In this2011 photo, smoke rises from the stacks of a coal plant in Page, Arizona. (AP Photo/Ross D. Franklin, File)

In this2011 photo, smoke rises from the stacks of a coal plant in Page, Arizona. (AP Photo/Ross D. Franklin, File)

Trump may invoke Cold War era Defense Act to boost coal plants

He could nationalize industries to ensure the U.S. has the resources needed in a war or disaster.

By Jennifer A. Dlouhy and Jennifer Jacobs / Bloomberg News

WASHINGTON — Months into the Korean War, President Harry Truman capped wages and imposed price controls on the steel industry, seizing authority under a newly passed law to take action in the name of national defense.

Now, more than a half century later, Trump administration officials are considering using the same statute to keep struggling coal and nuclear power plants online, according to four people familiar with the discussions who asked for anonymity to discuss private deliberations.

Under the approach, the administration would invoke sweeping authority in the 68-year-old Defense Production Act, which allows the president to effectively nationalize private industry to ensure the U.S. has the resources that could be needed amid a war or after a disaster.

President Donald Trump campaigned on a promise to bring back coal that is increasingly being edged out of the U.S. power market by cheap, cleaner-burning natural gas.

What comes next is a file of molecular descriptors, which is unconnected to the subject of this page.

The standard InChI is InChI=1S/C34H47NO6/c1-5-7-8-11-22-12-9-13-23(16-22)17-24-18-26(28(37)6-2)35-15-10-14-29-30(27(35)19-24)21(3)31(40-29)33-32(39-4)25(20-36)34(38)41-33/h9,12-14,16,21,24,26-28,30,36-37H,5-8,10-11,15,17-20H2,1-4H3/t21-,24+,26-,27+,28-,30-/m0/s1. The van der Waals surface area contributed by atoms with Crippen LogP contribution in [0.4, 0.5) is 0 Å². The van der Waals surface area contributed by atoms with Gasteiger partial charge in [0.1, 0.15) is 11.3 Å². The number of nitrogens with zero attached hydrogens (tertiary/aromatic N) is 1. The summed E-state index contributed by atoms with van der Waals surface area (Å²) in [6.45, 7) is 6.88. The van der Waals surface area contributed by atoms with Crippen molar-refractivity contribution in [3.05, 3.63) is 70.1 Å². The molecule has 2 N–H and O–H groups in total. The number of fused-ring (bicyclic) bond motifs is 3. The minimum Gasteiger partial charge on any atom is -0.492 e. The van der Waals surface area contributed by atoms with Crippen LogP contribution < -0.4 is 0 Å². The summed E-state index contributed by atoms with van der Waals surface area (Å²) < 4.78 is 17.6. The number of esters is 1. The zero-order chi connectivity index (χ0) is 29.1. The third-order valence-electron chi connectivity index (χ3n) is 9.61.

But the administration has struggled to find an approach that can survive scrutiny from the courts and independent energy regulators. A proposal to subsidize some power plants was unanimously rejected by the Federal Energy Regulatory Commission in January. And doubts have risen within the White House about a request by a FirstEnergy Corp. subsidiary for the government to declare a grid emergency and guarantee profits for coal and nuclear plants using a legal authority generally reserved for emergencies such as war.

Administration officials are researching the law that Truman invoked on behalf of steel as a possible alternative. The statute classifies energy as a “strategic and critical material” and gives the president wide latitude to protect providers, including by ordering businesses to accept contracts for materials and services. It was previously invoked in 2001 to keep natural gas flowing to California utilities to avoid electrical blackouts.

By contrast, this would be an unprecedented use of the law more typically employed to invest in critical technologies used to develop advanced weapons.

“This would extend the statute far beyond how it’s ever been used before,” said Ari Peskoe, director of the Electricity Law Initiative at Harvard University. “This statute did not contemplate the sort of use that apparently now the administration is considering.”

The law allows the president to allocate and prioritize contracts for materials, equipment and services. It also empowers the president to provide incentives to modernize and expand the production capacity of critical resources such as energy — including buying equipment for private companies to use.